BELLY DANCE: WISDOM OF THE GODDESS
by Adam Burke
I can imagine that the title of this article might -- at first glance -- set on edge any number of feminists or the gender-sensitive, especially as written by a man! However, I hope that, upon closer examination, most such concerns will be dismissed.
Belly Dance has acquired a poor reputation in many circles over the years. It has been equated with immorality, exploitation of the female body, and with prostitution. Until recently, however, I suspect that most of this criticism has come from men -- especially in the Middle East where the form likely originated -- men who would prefer that women dance only within the privacy of their own exploitative view, rather than for any other men. Today -- in a strange reversal -- in our culture it seems that some women would be the more vocal in objecting to the art form. Such concerns occur readily within the context of a culture and a time where long-standing gender-related issues come under scrutiny, as currently in America.
Notable religious scholars, from Joseph Campbell to Matthew Fox, have described the relatively recent re-emergence of the influence of "The Goddess" over the historically widespread and long-standing patriarchies under which the world has toiled for centuries. According to many, such a feminine influence has not prevailed since around the thirteenth century. (While many Native American cultures continue to thrive as matriarchies, compared to our culture's grossly patriarchal history, this seems to go almost unnoticed.) With as much trouble as humans have gotten themselves into up to this point, I see this as an over-due and welcomed change. Yet, as we struggle to re-balance roles in our social and personal lives, we give much lip service and debate to these ideas, while actual expressions of them remain less in view. Enter, Belly Dance.
Not long ago, I met a woman who had participated in a retreat that focused on empowerment of women. In listening to her, I learned that an important theme of this gathering involved the understanding that a woman's wisdom is located in her belly.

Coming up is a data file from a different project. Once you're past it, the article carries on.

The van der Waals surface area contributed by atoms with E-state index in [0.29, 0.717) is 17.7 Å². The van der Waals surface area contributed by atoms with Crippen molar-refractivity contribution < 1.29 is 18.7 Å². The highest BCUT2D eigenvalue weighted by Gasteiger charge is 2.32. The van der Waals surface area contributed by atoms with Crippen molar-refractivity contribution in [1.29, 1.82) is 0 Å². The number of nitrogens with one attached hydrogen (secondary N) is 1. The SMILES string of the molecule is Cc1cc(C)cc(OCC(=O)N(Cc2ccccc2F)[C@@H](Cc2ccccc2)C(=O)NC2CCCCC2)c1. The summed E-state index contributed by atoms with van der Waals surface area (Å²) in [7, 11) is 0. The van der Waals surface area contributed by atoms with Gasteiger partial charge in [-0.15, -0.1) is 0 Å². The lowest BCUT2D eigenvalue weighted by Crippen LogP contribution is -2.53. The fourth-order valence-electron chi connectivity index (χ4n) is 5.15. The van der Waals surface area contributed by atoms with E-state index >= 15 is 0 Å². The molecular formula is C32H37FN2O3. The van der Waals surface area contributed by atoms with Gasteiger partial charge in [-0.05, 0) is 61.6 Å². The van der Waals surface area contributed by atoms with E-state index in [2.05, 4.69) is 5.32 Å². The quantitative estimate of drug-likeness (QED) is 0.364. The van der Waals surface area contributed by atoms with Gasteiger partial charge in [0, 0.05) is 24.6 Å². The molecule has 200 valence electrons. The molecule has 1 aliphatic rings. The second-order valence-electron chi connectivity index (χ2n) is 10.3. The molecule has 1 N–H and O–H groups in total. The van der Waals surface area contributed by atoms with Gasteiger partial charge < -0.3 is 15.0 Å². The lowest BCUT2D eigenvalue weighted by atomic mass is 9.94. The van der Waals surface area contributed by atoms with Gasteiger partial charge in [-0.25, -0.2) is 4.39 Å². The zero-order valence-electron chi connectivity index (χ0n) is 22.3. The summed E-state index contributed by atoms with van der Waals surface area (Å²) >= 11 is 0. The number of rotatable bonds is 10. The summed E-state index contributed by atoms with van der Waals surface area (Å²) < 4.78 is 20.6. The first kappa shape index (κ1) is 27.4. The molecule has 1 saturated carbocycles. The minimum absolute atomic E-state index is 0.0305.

Of course, the first thing that came to my mind was the ancient Belly
Dance. Somehow, I don't think that's quite what she had in mind; she
offered only a vaguely negative response when I happily explained that I had recorded a "Belly Dance album." And that's unfortunate, because the sorts of ideas she described were nearly exactly what I had had in mind when deciding to get involved with Belly Dance.
I have recognized the power, beauty and wisdom of "The Feminine" for some time. I have known the pleasure of fine women, all of whom have taught me something about the nature of Woman. I've admired these qualities, and can easily see the need for a greater place for them in today's world. So, while everyone talks about the importance of "The
Goddess," I wanted to do something for Her.
Much of what I find so humbling and glorious about the feminine half of our species is its prolific expression of joy, tenderness and beauty. I hope that, in some small way, creating music for dancers may help to expose these noble qualities, even as the dancers themselves have since the times of the earliest fertility rituals where similar dances played a central role. While we continue to welcome in "the return of The Goddess," let us not overlook the treasure of Belly Dance which has – in spite of all criticism -- continued to express, unyieldingly, the subtleties, beauties and virtues of our fairer sex.
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08-02-2011 10:59 PM #1
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Belly Dance: Wisdom of the Goddess
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